Conversations are a normal part of everyday life; they are the basic means of communication between individuals. Constantly, everyone participates in them. They can be interesting, informative, ordinary, and on occasion, boring; but they are necessary.
Recently, in an ordinary conversation with a group of friends when nothing of great importance was being discussed, I noted something that is quite common. One member of the group repeated the phrase “one another” over and over again, and the frequent use of that phrase caught my attention.
“One another” is a common phrase that is often used in everyday conversation. It indicates a reciprocal relationship or reciprocal action among the members of the group referred to by an antecedent. Thinking of the conversation in which I participated and the meaning of the phrase, I recalled another insightful experience that I had.
On one occasion, I was reading the New Testament when I came upon a statement that caught my attention: “Encourage one another and build one another up.” At once, I realized that the passage contained, and was constructed around, that common phrase of everyday speech “one another.”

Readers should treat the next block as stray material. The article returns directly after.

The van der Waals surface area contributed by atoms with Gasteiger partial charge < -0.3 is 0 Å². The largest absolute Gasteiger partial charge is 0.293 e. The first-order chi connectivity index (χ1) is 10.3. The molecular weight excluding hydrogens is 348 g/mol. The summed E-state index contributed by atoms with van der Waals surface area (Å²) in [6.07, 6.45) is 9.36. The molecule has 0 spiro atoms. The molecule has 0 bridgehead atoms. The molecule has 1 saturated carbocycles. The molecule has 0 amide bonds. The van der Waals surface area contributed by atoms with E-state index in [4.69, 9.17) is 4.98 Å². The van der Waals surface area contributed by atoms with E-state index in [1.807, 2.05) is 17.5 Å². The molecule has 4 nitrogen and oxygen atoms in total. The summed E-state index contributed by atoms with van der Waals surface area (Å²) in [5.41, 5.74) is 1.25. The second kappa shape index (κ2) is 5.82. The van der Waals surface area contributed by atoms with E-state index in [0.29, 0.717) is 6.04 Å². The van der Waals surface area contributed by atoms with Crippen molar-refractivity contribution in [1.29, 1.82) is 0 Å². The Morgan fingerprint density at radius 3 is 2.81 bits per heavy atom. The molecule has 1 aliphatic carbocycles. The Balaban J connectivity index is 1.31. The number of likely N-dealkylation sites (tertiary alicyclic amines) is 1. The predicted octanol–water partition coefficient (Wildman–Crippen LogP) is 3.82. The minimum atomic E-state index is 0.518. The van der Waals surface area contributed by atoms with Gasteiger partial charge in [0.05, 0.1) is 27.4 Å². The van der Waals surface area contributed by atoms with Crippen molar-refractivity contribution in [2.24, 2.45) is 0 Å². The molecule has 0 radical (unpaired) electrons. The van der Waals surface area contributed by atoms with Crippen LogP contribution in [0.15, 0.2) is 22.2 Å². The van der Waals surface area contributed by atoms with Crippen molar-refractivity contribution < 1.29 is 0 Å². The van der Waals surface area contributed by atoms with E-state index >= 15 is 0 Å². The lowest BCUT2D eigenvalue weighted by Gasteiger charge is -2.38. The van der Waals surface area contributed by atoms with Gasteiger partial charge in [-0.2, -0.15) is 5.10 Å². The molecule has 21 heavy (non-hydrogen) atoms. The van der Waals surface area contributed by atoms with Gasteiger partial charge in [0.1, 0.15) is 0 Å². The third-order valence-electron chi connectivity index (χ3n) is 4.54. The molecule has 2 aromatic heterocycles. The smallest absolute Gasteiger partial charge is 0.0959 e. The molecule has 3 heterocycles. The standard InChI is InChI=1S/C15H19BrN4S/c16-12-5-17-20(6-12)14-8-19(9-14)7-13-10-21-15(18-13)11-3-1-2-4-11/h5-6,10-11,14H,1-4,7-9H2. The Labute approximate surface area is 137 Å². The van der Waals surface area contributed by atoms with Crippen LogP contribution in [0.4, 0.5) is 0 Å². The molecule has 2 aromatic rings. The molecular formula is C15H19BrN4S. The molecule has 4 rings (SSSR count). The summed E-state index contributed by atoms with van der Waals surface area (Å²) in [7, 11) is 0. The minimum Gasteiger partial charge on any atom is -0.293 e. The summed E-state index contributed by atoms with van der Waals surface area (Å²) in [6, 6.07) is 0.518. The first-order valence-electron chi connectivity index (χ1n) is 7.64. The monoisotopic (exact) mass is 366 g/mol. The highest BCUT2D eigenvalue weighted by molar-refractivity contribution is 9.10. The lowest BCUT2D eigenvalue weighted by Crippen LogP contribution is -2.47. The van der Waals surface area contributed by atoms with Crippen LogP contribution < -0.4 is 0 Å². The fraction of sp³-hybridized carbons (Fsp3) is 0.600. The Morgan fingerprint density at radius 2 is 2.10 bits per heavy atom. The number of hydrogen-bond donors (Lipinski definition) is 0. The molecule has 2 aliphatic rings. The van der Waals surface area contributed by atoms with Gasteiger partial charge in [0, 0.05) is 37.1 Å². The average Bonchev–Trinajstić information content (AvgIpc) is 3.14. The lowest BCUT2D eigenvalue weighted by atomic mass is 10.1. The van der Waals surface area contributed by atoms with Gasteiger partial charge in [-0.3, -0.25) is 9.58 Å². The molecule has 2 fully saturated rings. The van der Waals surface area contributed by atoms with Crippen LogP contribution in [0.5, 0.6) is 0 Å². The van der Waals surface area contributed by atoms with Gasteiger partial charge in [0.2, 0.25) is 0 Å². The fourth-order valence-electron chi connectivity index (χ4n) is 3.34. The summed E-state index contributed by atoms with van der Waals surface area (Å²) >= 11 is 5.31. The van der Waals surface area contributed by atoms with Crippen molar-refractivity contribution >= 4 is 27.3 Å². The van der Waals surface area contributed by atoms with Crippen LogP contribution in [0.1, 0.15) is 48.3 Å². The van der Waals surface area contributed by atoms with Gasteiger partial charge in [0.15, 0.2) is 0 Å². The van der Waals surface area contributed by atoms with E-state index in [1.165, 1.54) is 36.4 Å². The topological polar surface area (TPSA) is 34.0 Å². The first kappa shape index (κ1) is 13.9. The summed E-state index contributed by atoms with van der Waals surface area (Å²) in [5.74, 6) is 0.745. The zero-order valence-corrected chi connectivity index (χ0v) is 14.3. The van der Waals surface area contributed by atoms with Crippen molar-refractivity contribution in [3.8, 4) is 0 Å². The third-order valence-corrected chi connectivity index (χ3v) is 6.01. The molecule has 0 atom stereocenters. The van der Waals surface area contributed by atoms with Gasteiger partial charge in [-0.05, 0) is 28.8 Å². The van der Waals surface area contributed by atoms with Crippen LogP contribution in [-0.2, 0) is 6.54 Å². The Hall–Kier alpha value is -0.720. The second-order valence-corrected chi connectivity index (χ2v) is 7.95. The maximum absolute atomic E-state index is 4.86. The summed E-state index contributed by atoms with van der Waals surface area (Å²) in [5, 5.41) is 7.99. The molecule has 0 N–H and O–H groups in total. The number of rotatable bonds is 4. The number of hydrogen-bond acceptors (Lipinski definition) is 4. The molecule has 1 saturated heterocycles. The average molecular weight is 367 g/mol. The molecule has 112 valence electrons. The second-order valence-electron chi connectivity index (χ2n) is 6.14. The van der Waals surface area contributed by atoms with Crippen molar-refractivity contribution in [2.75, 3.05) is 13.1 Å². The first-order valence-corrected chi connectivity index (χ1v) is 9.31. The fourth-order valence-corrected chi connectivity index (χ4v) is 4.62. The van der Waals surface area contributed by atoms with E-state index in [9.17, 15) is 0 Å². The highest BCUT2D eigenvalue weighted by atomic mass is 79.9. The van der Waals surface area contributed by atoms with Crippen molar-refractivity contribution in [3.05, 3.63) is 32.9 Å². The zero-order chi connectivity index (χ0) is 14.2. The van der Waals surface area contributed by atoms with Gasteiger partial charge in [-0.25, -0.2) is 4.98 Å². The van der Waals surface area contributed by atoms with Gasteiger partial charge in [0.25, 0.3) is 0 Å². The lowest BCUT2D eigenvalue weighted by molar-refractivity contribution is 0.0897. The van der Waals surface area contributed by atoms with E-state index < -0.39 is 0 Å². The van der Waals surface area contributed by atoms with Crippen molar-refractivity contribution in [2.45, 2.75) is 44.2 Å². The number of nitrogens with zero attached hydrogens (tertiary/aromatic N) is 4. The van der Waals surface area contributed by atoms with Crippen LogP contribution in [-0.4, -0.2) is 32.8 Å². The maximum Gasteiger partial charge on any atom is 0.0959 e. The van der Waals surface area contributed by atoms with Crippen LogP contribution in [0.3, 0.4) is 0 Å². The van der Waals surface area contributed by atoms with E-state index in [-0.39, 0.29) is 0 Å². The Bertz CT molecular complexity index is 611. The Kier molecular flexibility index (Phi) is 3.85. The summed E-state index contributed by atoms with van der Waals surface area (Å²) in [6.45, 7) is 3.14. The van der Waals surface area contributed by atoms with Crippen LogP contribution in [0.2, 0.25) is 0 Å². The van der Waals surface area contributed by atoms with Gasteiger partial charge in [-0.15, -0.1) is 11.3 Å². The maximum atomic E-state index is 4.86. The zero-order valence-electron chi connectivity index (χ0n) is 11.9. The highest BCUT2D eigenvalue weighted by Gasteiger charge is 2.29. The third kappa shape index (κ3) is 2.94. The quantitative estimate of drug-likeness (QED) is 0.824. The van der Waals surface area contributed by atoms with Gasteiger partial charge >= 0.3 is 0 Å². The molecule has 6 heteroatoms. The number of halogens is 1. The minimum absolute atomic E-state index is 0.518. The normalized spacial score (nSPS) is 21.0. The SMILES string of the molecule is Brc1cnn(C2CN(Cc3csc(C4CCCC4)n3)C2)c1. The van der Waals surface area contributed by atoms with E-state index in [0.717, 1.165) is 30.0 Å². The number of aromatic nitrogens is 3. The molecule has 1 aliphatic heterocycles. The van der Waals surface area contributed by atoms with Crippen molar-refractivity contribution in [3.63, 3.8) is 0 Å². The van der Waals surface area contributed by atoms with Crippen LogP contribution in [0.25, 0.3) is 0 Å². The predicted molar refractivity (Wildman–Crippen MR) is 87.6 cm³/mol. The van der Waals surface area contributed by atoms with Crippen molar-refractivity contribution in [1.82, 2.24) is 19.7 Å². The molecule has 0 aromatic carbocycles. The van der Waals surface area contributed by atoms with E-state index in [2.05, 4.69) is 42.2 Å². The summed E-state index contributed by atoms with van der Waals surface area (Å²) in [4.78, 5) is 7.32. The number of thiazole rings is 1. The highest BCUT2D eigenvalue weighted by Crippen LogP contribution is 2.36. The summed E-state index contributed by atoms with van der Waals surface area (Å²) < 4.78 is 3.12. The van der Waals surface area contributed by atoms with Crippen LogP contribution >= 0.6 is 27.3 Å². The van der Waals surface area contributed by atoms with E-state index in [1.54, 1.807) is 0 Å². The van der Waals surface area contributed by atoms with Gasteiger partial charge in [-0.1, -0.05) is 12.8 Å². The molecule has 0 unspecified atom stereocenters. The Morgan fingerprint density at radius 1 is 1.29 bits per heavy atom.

With my interest piqued, I began to look for other passages in which that phrase was used. To my amazement, I found a number of passages that contained it, and I made some notes for future use. Here are four more short, but powerful, statements that I found during that quiet moment of reflection:
“Consider how to stir up one another to love and good works.”
“Outdo one another in showing honor.”
“Love one another with brotherly affection.”
“Through love be servants of one another.”
When I looked back at those notes, I was amazed at what I saw. From the local community to the international scene, trouble results from bad human relationships. There is trouble between persons, and there is trouble between nations. In those notes, I saw a simple, but practical, formula for living that, when practiced, will produce better relationships and, thereby, a better society.